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Lost

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3.78  ·  Rating Details ·  41 Ratings  ·  9 Reviews
Late September, 1995. Cathy and her family are waiting for her youngest brother to call them on his birthday. For years it has been a family tradition that no matter where in the world David might be--from Australia to China to England--he will call on his birthday. The day passes and by evening there has been no call. Could he have forgotten?

A month before, David and his
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Paperback, 62 pages
Published September 1st 2011 by Scirocco Drama (first published May 30th 2008)
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Mr C
Jan 05, 2011 Mr C rated it it was amazing  ·  review of another edition
A very well written account of the author's loss of her brother at sea. It is at once an account of what it means to lose a loved one under unclear circumstances. (How did her brother and his girlfriend die? Where? Why?) More than that, it is a journey inside herself, her family, her memories and her very identity. It is clear that the loss is life changing. This is not my usual read but it is exceptional, lyrical writing.
Ron
Ostlere writes about the year following the disappearance of her brother and his girlfriend during what was supposed to be a routine, ten-day sailing trip from Ireland to Madeira. It's not so much about any rescue attempt, although she does visit both their destination and the starting point, but about coming to terms with the grief and the strain David's near-certain death places on the remaining family relationships.
Mel
Dec 27, 2010 Mel rated it really liked it  ·  review of another edition
Originally read a description of the play theater Calgary was performing and added this book to my to-read list. So glad I did.
Ryan Murdock
In September 1995 the Cathy Ostlere' brother David sets out with his girlfriend in a twenty-eight foot sailboat to cross the 1,200 empty ocean miles between Ireland and Madeira, telling only Cathy in order to protect their parents from worry. More than two months pass with no contact. When a family tradition is missed, David’s sister suddenly realizes that they are lost.

The narrative begins with those first few days of waiting for a phone call that never came. It tracks back and forth through t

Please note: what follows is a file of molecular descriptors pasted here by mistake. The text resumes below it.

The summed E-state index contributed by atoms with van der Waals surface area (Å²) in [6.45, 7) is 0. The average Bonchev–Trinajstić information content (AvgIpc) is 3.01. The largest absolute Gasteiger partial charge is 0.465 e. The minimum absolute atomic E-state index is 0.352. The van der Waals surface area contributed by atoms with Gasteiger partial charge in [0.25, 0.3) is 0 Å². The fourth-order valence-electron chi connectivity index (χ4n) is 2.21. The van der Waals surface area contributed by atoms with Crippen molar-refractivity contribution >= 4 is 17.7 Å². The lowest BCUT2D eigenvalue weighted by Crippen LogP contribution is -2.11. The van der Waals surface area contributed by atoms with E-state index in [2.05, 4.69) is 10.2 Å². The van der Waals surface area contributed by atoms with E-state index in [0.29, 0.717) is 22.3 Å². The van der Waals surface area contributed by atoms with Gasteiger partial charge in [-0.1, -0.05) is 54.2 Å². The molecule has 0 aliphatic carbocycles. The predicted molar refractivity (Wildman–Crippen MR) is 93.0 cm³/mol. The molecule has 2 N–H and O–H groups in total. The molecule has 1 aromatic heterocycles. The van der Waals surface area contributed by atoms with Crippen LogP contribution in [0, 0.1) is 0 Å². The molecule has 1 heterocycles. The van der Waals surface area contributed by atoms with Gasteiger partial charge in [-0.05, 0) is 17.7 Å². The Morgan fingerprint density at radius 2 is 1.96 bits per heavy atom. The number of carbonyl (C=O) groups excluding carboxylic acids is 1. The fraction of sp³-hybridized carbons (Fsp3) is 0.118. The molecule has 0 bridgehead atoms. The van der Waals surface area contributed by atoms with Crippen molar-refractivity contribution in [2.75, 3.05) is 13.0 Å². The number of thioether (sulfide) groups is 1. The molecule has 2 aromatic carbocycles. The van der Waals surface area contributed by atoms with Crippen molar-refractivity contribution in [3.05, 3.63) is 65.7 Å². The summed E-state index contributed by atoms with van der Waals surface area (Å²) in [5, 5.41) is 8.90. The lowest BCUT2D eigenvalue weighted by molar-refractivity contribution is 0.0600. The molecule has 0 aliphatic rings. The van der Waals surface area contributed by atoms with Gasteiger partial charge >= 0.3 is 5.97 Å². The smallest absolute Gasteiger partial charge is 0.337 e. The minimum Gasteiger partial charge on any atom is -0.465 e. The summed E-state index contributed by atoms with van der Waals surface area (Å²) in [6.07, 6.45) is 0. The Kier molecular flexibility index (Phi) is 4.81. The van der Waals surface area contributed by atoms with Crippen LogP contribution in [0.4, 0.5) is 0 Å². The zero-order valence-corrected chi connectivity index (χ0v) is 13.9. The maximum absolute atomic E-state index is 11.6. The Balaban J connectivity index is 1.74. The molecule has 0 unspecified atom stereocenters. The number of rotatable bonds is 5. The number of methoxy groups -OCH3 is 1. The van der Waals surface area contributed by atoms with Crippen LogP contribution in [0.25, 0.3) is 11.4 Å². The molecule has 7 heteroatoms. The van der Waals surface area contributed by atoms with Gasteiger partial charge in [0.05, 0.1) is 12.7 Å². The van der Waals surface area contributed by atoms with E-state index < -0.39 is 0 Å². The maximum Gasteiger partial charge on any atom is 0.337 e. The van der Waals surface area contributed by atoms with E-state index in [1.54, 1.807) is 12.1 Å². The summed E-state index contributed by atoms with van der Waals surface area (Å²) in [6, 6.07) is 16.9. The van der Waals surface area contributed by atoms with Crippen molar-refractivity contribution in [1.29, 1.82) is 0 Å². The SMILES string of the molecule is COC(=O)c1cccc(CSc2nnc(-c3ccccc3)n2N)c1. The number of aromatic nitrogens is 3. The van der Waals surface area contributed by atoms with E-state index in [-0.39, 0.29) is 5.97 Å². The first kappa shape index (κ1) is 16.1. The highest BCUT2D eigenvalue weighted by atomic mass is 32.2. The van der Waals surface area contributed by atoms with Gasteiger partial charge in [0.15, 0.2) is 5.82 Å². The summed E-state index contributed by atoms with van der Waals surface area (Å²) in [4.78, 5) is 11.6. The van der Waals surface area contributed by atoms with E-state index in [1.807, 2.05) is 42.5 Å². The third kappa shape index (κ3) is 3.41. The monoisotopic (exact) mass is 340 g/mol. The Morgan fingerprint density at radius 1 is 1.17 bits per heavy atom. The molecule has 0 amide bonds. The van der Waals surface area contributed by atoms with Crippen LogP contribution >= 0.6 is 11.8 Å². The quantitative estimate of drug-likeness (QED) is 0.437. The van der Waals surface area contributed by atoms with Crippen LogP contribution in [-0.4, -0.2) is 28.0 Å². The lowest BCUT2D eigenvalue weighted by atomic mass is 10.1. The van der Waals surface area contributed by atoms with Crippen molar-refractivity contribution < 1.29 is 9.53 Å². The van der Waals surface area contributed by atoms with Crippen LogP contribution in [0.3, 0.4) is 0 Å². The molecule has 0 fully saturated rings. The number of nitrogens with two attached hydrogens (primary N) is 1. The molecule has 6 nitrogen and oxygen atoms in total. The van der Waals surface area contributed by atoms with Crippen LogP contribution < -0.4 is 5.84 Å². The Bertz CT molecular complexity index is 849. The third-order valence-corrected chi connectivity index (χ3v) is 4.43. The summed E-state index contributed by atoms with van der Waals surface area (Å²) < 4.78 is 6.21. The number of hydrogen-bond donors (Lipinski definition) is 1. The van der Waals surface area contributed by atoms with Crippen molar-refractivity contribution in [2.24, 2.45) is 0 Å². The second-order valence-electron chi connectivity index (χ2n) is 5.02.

...more
Cathy
Feb 05, 2011 Cathy rated it it was amazing  ·  (Review from the author)  ·  review of another edition
Shelves: cathy-s-books
For anyone who has lost a loved sibling, this book will resonate with the story of a brother and sister who change each other’s lives. LOST will also appeal to the reader whose interest in true adventure stories includes the examination of what it means to be passionate, alive, and committed to one’s dreams.

I am the author Cathy Ostlere. For information on the book or to contact me please visit cathy-ostlere.com.
Elaine
Jun 02, 2012 Elaine rated it it was amazing  ·  review of another edition
Haunting. Evocative. A testimony to the bonds between sister and brother; loss and grief; following one's dreams.
Jane Harris
Jun 05, 2011 Jane Harris rated it it was amazing  ·  review of another edition
You can pick this book up on any page and be inspired by its poetic style. A human journey, beautifully written. Best savoured and sipped in small bits, I prefer it to Elizabeth Gilbert's books.
Alphagrey
Jul 19, 2014 Alphagrey rated it really liked it  ·  review of another edition
Beautifully written.

It makes one think of the fact that there will be mysteries that may never be solved-no matter the importance.
Jake
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Jael Richardson
Oct 24, 2012 Jael Richardson rated it really liked it  ·  review of another edition
Loved the structure and approach to the story.
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Cathy Ostlere’s second book, KARMA, a novel-in-verse, grew from her travels through India in 1984, the year Prime Minister Indira Gandhi was assassinated by her Sikh bodyguards. KARMA's story of two teenagers who fall in love while fighting to stay alive is a moving and turbulent narrative based on real historical events. Cathy's first book, LOST: A MEMOIR, began as a series of poems and essays. I ...more
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“Women can go mad with insomnia.
The sleep-deprived roam houses that have lost their familiarity. With tea mugs in hand, we wander rooms, looking on shelves for something we will recognize: a book title, a photograph, the teak-carved bird -- a souvenir from what place? A memory almost rises when our eyes rest on a painting's grey sweep of cloud, or the curve of a wooden leg in a corner. Fingertips faintly recall the raised pattern on a chair cushion, but we wonder how these things have come to be here, in this stranger's home.
Lost women drift in places where time has collapsed. We look into our thoughts and hearts for what has been forgotten, for what has gone missing. What did we once care about? Whom did we love? We are emptied. We are remote. Like night lilies, we open in the dark, breathe in the shadowy world. Our soliloquies are heard by no one.”
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“Listen, Miss, boats are supposed to float. Even if they break up, they usually still float and show up on a shore somewhere. There have been no reports of wreckage or abandoned boats. At this point, no news is still good news. Don't worry. It's too early to worry.” 2 likes
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